Internet personality Tyler Oakley discusses career as YouTuber

Sara Schleede

Author, activist and YouTube personality Tyler Oakley said despite all the mishaps in his career, he would not change it for a thing.

“Without getting called out, you can’t take a moment to step back and think, ‘Wow, I can become better,’” Oakley said. 

Oakley spoke Tuesday night in the Hogg Memorial Auditorium for a talk hosted by Campus Events + Entertainment Distinguished Speakers series. Oakley started his YouTube channel in 2007 as a vlogger, but he has since written a book, hosted a talk show and podcast and founded a production company. He has nearly 8 million subscribers and more than 21 million social media followers.

“There is a level of impostor syndrome to being a YouTuber,” Oakley said. “Why do I have authority to have this audience and people who care?”

He said after creating videos for a while, it can be easy to believe everything has already been done.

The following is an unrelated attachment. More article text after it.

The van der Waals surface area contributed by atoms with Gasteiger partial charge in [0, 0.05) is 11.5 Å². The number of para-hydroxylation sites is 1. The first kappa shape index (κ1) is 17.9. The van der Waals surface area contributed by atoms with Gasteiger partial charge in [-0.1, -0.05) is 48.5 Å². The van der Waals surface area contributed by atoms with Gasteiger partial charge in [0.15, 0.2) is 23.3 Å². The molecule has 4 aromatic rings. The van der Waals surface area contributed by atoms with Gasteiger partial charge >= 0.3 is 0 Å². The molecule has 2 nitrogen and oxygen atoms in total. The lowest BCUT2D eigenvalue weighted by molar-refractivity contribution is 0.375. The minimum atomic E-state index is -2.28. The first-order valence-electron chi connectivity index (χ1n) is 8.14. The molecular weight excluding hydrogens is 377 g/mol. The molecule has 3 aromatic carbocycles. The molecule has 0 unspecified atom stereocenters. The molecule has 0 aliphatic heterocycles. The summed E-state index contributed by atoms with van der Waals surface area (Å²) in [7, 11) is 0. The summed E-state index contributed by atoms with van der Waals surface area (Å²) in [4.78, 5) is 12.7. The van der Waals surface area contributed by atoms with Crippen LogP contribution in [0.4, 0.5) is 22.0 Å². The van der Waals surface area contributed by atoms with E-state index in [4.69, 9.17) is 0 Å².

“That is a challenge: trying to be creative and trying to reinvent what you do,” Oakley said. 

Oakley is a vocal advocate for The Trevor Project, a nonprofit organization for suicide prevention among LGBTQ youth. For three of his birthdays, Oakley asked his fans to donate to The Trevor Project, helping raise over $1 million for the nonprofit.

“It opened my eyes to the power of the internet,” Oakley said. “Yeah, we make dumb stuff on the internet, but we can also do something that’s going to make a positive change.”

Allison Johnson, a radio-television-film graduate student, won a contest to meet Oakley after the show. Johnson said they found solace in Oakley’s videos while growing up in a northeast Texas town they said was “LGBT-phobic.” 

“Tyler is super relatable because his story is really common,” Johnson said. “He remains pretty humble and is super honest about himself. He doesn’t try to present an unrealistic image.”

Undeclared freshman Amanda Willis said she first discovered Oakley through his videos about LGBTQ advocacy and admires his supportive and kind personality.

“A lot of LGBTQ kids are looking for a support system,” Willis said. “When they go online and see someone like him, (they realize), ‘Oh people are like me. There are people out there I can relate to.’”

When asked what advice he has for college students, Oakley said to accept uncertainty and take it day by day.

“You don’t have to have it all figured out,” Oakley said. “I don’t.”